Ereg most often took the form of a giant male hoary marmot. Wikipedia says they’re sometimes called ‘whistle pigs.’ My fortress had devoted themselves to an overgrown whistling gopher. It was my most successful fortress to date.

  10. ArchRylen says:

    I recently got back into it. I picked a nice spot near a necromancers tower since I hadn’t really played since they were added in. Got off to a decent start though didn’t push on getting the military outfitted as much as a I should. A few years in zombies came. I set an ambush. A few entered my tunnel and I tried to overwhelm them. A lasher crippled several of the defenders before going down. The ratio of casualties to destroyed zombies was too high and the army was destroyed. The undead stalked the fortress, tracking down and killing every dwarf.

    I liked the place so I tried to reclaim it. On arrival, I set several dwarfs to tidying the place up. A miner began to dig the catacombs. A mason hewed coffins. Nearly two years later I had almost all 60 of the original fortress buried. All the workers were horribly stressed. The leader had frequent meetings, standing in the middle of the corpses awaiting burial. I pictured her using them to illustrate the importance of their work.

    Then, the zombies returned.

  11. Aquifel says:

    I know its more of an ‘art piece’ but, I will cry tears of joy when the day comes that Toady says, ‘Hey, maybe i should spend a month or two making the UI just slightly user friendly’. I mean, there’s an actual emerging genre of games that is effectively ‘trying to be Dwarf Fortress but, with a functional UI’.

    • snagglepuss says:

      I know this is the kind of response that annoys everyone, but I think the UI adds charm. Dwarf Fortress is a hobby. One of the most vast simulators ever, like a digital ant farm. And although, as you say, there are many games trying to iterate on dwarf fortress’s formula but with a better UI, I think the fact that none of them even came close to succeeding says something about that kind of approach.

      I think its cool that Toady is so passionate about the game and works on what interests him, I mean DF is a free game that is completely functional, its just a bit obtuse.

      But yeah I can totally understand the UI putting people off haha.

  12. Dread Quixadhal says:

    I may need to give this another try, but I’ll have to find one of those all-in-one installations with different fonts and whatnot.

    While I love ANSI style roguelike games, the last time I tried to play this one, there were just too many symbols that were too similar for my bad eyesight.

    • Sound says:

      Get the LazyNewbPack, and install one of the graphics overlays. I use Phoebe(i think it’s called), and it enhances gameplay and the learning process EXTENSIVELY.

  13. Sin Vega says:

    I did have a fort that saw regular invasions of troglodytes from below, which were mostly taken care of with an automated system of stairs and ineffectual blunt weapon traps over a narrow ridge that did minimal damage, but knocked them back into a deep ravine lined with stakes. Periodically I’d notice another collection of horribly mangled troglodytes who’d made it back up the stairs, alternating between vomiting, passing out, and being hit back into the ravine by another trap.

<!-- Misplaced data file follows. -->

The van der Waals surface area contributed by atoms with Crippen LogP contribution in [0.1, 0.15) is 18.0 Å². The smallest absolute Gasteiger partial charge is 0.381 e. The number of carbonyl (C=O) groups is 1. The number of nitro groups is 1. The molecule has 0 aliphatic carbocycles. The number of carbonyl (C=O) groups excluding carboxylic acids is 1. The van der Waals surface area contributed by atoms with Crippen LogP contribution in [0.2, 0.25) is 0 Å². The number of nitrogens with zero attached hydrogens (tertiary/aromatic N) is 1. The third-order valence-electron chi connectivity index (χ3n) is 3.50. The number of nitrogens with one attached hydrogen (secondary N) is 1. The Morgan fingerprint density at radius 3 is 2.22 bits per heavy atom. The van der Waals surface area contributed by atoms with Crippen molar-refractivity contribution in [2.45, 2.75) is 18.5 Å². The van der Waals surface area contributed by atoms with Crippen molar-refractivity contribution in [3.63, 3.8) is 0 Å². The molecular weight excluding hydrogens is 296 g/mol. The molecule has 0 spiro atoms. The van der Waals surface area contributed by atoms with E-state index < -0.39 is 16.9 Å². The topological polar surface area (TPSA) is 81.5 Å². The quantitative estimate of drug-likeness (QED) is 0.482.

The fort was eventually lost, as a tantrum spiral prevented the resetting of the defences around the surface entrance (Shinshatter Shaft, a gigantic pit made from a former mine, now the site of a revolting fetid soupy mess made of the trap’s victims plus the gory run-off from a drowning trap at the other entrance. And occasionally, a ‘lucky’ goblin who survived the fall and was doomed to tread water until it passed out and drowned), and the few fighters who weren’t sulking did the typical broken DF military thing (in this instance, charging out without bothering with armour or weapons despite bloody hours of pissing about with their settings) and were summarily slaughtered by goblins.

    Eventually the goblins got bored and left, leaving the only two survivors: a child crawling around the gore-strewn prison, and, lurking at the bottom of a mineshaft flooded with irrigation runoff, a vampire chained to the floor, with nothing to do but wait for rust to free him.

    • Sin Vega says:

      Gah. Thought I’d put this in: the only decorations that related anything other than dwarves arriving, making artifacts, or being appointed, removed, and then reappointed to positions, were by one guy who was OBSESSED with this vampire. Granted, that might have been because I ascertained who the vampire was by locking 15 newcomers in a room with him until all the useless ones were dead, leaving only the vampire, the engraver, and 9 others, but still. After your 12th bedroom of “this artwork relates to the draining of blood from Fikod Othkamer by blah blah blah in the fortress of I forget in etc, etc”, you’d think it’d get old. Or someone would ask him to stop decorating bedrooms with scenes of vampires draining blood from a dude in a corpse-filled bedroom of wailing peasants.

  14. Logodaedalus says:

    My understanding is you can modify the in-game UI via DFHack, as soon as people want to roll up their sleeves and do some Lua scripting. Maybe I’m missing something, but it seems like (although somewhat crufty) all the tools are already present for the community to start a DFHack module to overhaul the interface, as indeed some modules already do in part: DFHack GUI tools.